Page 2: MANCHESTER

1343NORTHERN COUNTIES NOTES.—SCOTLAND.

open." She then declared the Ship Canal open. Theconcourse of people all along the whole of the route wasenormous, every window, even the roofs of the highest build-ings, as well as the roadways, being crowded with people.Some have estimated the number at 1,000,000. Even if thisestimate is too high, the crowd was impressive from its vast-ness, while its enthusiasm and loyalty were abundantlyevident. The Queen expressed to the Lord Mayor her grati-fication with the warmth of the welcome she had receivedand with the decorations so liberally displayed all along theroute. The crowd was good-humoured, patient, and well-behaved, and, notwithstanding the pressure, few accidentsseem to have occurred. One young girl, however, was injuredby the pressure of the crowd and taken to the infirmary. Twopeople were run over, but not seriously hurt; a woman hadher leg broken from the fall of a stand ; and in the eveninga mother and her child were killed by the fall of a heavystone from a fourth-storey window. The marvel is that manymore accidents did not occur. The recent rains had donewonders in improving the condition of the water, and so farI have heard no complaints of its being offensive.May 22nd.

NORTHERN COUNTIES NOTES.(FROM OUR OWN CORRESPONDENT.)

Accidents in Northern Coal Mines.THE recently issued report of Mr. J. L. Hedley, Her Majesty’s

Inspector of Mines in the Newcastle district, comprising thenorth part of the county of Durham and the countiesof Cumberland and Northumberland, as to accidents duringthe past year, shows the loss of 86 lives, while 312 personshave been injured. These figures show an increase of 13 inthe number of fatal accidents and of 44 in the number of theinjured. It should be noted, however, that 7 of the deathsresulted from injuries received in the year 1892, and of thisnumber 5 were somewhat doubtfully accounted for. Thismight be said of 5 other deaths, making a total of 10, aboutwhich it was uncertain how the fatal injuries had beenreceived. Two deaths resulted from an explosion of fire-damp, 47 from falls of roof and side of excavations, and 10 inshafts; 22 deaths followed miscellaneous causes underground,and 5 occurred on the surface. Although the number offatal accidents and deaths resulting therefrom were so muchin excess of the previous year, it is satisfactory to notethat the quantity of mineral raised per life lost is not farbehind that for 1892, the figures being 235,358 tons and248,345 tons respectively, or a decrease of 12,987 tons. Onthe other hand, there has been a considerable decrease in thenumber of men employed per life lost ; but this is accountedfor by the fact that there was a strike of three months’duration in 1892 in the Durham portion of the district and aconsequent diminution in the number of accidents.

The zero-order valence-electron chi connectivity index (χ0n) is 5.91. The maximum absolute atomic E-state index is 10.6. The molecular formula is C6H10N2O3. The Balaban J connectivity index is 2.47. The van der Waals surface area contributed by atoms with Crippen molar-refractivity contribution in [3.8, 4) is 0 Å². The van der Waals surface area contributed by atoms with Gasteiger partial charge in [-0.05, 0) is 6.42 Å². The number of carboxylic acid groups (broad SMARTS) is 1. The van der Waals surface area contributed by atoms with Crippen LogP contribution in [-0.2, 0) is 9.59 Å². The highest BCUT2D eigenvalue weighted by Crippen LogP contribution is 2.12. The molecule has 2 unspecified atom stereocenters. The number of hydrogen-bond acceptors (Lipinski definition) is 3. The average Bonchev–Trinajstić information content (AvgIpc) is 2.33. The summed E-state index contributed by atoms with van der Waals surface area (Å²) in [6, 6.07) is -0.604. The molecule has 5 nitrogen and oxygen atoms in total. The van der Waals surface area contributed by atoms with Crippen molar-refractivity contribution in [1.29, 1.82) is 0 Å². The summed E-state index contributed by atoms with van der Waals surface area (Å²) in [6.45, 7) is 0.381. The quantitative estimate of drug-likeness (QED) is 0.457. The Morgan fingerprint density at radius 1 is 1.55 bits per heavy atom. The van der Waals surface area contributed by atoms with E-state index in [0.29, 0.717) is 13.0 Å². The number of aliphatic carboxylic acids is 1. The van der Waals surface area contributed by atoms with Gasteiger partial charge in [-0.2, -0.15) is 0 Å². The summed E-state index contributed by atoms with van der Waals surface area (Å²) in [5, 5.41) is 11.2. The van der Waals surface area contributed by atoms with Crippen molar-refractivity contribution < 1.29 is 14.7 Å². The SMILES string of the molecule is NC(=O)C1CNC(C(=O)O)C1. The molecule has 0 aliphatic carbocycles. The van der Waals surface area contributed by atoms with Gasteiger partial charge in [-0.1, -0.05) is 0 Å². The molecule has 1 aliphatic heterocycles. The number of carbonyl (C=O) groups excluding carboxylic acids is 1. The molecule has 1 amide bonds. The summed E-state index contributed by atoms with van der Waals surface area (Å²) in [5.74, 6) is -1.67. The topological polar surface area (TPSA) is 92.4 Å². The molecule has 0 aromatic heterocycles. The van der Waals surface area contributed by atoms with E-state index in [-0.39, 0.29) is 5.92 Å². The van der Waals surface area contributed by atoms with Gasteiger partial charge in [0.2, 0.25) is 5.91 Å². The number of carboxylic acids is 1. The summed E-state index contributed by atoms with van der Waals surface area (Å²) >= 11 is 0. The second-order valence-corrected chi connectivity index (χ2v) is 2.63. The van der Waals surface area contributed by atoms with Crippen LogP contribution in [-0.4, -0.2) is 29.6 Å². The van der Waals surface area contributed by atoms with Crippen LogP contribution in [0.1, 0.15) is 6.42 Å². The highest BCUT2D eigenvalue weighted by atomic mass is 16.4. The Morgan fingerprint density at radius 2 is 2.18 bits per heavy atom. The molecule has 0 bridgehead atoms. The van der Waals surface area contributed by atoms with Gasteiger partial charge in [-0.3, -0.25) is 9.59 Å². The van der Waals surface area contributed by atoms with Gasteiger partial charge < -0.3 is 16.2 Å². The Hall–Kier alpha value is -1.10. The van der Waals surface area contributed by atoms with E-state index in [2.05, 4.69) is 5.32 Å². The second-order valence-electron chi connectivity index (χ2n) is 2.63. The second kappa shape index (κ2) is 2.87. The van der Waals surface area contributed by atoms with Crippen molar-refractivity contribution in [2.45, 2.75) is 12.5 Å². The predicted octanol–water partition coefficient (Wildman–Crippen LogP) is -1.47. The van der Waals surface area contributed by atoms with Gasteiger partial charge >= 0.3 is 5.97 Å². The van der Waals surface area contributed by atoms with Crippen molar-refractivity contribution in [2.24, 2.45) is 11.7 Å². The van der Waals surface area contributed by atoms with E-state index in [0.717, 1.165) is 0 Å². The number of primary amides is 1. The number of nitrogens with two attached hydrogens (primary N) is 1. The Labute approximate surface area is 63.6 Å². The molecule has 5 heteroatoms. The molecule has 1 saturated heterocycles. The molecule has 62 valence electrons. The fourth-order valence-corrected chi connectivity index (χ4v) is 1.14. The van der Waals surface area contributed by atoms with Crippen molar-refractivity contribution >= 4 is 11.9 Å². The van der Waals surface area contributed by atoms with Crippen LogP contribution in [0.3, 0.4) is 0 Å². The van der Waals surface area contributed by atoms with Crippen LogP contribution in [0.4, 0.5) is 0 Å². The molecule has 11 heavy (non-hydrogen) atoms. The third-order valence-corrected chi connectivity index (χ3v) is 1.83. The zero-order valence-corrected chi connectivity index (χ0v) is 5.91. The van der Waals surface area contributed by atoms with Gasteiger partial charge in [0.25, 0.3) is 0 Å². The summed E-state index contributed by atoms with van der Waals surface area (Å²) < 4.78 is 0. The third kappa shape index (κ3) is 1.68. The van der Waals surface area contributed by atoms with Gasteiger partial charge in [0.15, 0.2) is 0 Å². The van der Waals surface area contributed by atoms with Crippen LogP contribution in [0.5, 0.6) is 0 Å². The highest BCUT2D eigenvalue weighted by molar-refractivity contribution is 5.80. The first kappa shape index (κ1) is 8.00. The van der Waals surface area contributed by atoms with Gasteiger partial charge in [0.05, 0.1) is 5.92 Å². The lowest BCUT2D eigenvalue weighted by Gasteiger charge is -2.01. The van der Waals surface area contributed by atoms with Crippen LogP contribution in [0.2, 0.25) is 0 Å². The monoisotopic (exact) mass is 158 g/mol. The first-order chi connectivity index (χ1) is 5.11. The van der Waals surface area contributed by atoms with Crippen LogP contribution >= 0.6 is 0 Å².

Telephones in Workhouse.A Newcastle guardian suggested that a telephone should

be established in the centre of the town for the convenienceof poor people who wished to inquire after their sick friendsat the Workhouse Infirmary. He instanced the case of apoor woman, who knew nothing of the death of a relativeuntil a considerable time after the occurrence, as an argu-ment for the usefulness and the humanity of the innovation.I am glad to state that this useful suggestion was adopted.

Daplingto7b Queen’s Nurses Association.On Sunday afternoon, May 20th, there was an immense

assemblage in Darlington Park, the occasion being a sacredconcert by the united choirs of the town. A collection wasmade on behalf of the Queen’s Nurses Association.

Penrith Water-supply.The Local Government Board have just published an

important report by Dr. Bruce Low, one of their medicalinspectors, upon his recent examination of the Penrith water-supply. For several years past the local Board of Healthhave discussed various schemes for improvements, buthitherto have been hopelessly divided between the presentscheme of pumping from the river Eamont, which flows fromUUswater Lake, and going to the Melmerby section of theCross Fell Range for a gravitation supply. Dr. Bruce Low,in concluding his report, says: "In my view the town ofPenrith is, under present conditions, at all times liable to beattacked by epidemic disease such as can be conveyed by